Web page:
A good thriller can do more than just keep your pulse up and keep the pages turning as you rush to figure out what happened and whether something worse is going to happen soon. It can also introduce you as a reader to another time, another culture, without reducing any of the tension. Two new thrillers take us to unique and unusual times and places, so if you’re interested in the wilds of Montana in the present time or Iceland during World War II, you’re in luck.
A Sharp Solitude, by Christine Carbo, is set in the gorgeous and very wild Glacier National Park in Montana, and the setting is an essential part of the story. A journalist, Anne Marie Johnson, was staying near the Canadian border in the wilderness of the Glacier National Park, researching for an article about a canine program where specially trained dogs help do scientific research. She was interviewing Reeve Landon, owner of one of the dogs in the program, just before her murdered body was found, so Landon is obviously one of the main suspects in her death. Landon contacts his former lover, the mother of his child, FBI investigator Ali Paige, and asks her to help him. Of course she’s not supposed to be working on this case at all: the crime appears to have been committed outside Federal land, and her relationship with the chief suspect would disqualify her even if the FBI had jurisdiction. But that doesn’t mean she can turn her back on Landon, and so she starts working to find out who really killed Anne Marie, as Landon runs deeper into the wilderness to hide from the tightening noose, at the same time feeling he might deserve this persecution because of a terrible thing he did when he was younger. The book switches back and forth between his viewpoint and Ali’s, as the characters discover that even in the vastness of the Montana country, no one can truly outrun his past.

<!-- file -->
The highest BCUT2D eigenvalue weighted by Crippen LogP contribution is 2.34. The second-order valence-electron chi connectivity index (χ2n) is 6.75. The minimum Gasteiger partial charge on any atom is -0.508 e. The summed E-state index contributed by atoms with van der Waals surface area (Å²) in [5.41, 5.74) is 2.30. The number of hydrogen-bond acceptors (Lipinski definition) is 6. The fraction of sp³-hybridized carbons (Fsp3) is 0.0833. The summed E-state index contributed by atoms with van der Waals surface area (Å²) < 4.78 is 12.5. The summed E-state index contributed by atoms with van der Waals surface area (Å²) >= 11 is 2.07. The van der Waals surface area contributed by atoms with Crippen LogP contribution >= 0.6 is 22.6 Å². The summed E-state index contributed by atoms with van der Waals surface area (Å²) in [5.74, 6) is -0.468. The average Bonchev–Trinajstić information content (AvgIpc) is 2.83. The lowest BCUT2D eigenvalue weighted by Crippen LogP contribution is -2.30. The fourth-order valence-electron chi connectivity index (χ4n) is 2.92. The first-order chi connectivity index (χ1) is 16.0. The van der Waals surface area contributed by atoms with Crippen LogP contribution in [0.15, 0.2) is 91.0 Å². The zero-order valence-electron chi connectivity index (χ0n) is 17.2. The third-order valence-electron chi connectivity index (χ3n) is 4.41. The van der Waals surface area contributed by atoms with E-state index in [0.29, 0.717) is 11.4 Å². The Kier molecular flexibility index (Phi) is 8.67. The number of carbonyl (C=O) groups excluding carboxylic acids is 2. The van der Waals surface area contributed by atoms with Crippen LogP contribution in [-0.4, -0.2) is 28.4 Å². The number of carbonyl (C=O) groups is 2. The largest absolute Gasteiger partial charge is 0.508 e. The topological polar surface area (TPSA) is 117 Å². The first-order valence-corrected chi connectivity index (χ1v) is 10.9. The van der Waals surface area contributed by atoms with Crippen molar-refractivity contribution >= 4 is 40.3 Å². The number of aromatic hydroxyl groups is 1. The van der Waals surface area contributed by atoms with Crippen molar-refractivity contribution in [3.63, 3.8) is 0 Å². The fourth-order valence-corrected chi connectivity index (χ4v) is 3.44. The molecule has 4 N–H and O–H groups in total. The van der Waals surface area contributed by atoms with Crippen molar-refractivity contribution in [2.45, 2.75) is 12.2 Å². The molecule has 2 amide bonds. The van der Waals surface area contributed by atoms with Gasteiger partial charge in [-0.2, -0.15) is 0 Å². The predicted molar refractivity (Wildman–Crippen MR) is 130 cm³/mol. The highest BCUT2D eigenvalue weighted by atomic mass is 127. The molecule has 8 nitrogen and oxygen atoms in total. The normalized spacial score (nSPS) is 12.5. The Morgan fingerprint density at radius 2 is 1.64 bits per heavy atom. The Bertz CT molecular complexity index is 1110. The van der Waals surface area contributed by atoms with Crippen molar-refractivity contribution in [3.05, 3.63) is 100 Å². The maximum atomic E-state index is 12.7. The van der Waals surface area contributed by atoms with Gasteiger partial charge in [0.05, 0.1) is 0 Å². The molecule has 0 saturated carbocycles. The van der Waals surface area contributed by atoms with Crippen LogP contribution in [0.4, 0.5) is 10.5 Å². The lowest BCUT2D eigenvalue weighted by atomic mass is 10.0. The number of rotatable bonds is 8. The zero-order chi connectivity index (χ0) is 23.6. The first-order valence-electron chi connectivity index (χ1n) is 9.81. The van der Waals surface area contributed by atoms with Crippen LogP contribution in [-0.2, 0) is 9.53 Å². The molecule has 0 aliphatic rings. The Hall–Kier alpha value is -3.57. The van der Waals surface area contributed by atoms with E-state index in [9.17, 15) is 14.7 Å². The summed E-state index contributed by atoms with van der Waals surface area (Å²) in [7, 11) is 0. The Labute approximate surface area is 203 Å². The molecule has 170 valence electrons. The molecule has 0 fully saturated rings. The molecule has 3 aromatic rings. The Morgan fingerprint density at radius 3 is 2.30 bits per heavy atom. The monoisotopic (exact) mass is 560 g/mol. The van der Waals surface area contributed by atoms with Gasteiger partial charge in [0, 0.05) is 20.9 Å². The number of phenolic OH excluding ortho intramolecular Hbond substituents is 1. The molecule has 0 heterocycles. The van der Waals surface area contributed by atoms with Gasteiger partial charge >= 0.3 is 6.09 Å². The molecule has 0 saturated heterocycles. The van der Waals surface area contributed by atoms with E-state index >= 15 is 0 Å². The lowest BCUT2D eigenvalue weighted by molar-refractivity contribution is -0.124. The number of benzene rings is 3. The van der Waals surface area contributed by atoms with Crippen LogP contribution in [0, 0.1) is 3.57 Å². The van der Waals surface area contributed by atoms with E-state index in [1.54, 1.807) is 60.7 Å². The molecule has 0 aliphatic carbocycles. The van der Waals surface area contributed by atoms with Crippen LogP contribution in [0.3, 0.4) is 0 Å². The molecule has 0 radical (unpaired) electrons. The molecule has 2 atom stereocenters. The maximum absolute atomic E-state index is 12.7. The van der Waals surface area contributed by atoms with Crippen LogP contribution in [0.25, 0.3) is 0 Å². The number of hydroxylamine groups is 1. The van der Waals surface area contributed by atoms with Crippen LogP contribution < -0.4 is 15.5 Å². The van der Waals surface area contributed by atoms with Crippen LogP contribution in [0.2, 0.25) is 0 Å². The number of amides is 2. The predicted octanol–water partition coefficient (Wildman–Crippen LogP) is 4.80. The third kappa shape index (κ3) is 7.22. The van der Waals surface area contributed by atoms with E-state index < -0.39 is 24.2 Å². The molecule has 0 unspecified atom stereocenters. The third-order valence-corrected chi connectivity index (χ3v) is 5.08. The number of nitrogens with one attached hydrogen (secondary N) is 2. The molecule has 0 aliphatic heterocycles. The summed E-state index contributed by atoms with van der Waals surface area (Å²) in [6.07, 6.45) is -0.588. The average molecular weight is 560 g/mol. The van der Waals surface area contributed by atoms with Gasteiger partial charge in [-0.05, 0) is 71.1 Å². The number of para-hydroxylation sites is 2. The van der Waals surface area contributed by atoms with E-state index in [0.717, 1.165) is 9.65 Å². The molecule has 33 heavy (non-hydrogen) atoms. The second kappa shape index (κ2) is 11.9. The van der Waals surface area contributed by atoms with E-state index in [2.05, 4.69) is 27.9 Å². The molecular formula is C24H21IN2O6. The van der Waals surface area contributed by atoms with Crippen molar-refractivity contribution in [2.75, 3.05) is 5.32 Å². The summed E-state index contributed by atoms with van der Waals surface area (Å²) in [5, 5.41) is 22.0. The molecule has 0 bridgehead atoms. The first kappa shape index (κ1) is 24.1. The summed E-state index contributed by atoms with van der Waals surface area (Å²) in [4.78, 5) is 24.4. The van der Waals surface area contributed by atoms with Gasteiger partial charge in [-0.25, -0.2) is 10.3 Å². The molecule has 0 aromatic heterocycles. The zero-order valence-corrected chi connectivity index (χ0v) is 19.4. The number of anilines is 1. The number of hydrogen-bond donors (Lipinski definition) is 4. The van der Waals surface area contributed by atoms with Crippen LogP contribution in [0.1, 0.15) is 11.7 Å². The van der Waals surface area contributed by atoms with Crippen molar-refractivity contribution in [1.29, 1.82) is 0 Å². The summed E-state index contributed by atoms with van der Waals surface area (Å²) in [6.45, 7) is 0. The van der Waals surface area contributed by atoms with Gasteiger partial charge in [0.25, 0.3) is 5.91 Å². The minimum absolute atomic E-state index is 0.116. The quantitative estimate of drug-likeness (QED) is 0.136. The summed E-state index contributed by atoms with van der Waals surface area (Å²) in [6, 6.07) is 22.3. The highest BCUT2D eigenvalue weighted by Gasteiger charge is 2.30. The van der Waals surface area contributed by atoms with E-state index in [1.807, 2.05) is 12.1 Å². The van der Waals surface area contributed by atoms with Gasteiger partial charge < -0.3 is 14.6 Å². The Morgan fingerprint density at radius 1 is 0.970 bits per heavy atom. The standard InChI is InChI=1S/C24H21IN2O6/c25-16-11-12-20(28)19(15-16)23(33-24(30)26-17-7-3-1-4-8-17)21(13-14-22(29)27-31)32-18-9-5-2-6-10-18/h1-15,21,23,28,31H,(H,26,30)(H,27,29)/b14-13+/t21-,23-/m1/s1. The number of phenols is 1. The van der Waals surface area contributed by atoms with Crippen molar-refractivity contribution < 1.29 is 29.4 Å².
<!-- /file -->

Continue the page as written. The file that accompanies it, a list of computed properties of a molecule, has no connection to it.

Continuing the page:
Arnaldur Indridason’s The Shadow Killer takes place in 1941 in Iceland, where the British army forces are leaving the island and being replaced by American ones. A man is murdered in a small apartment in Reykjavik, shot through the head with an American weapon, the blood drawn into a swastika pattern. Two people, neither of whom has much experience investigating murders, are brought together to investigate what happened and who’s responsible. Their investigation begins with difficulty, as the main suspect, the murdered man’s roommate, is nowhere to be found, and things get more complicated as people who might be suspects include the dead man’s former girlfriend, who had left him to fraternize with the soldiers, and some of the soldiers stationed in the city. The more the investigators dig into the background of the roommate, the more unsavory it seems, especially his involvement with a Nazi experiment on young children. There are too many secrets people are keeping in this environment of spies and counter spies, locals and foreigners and the background of the war complicating everything, and the question becomes more than just who committed this crime, but encompasses the whole changing world of wartime Iceland.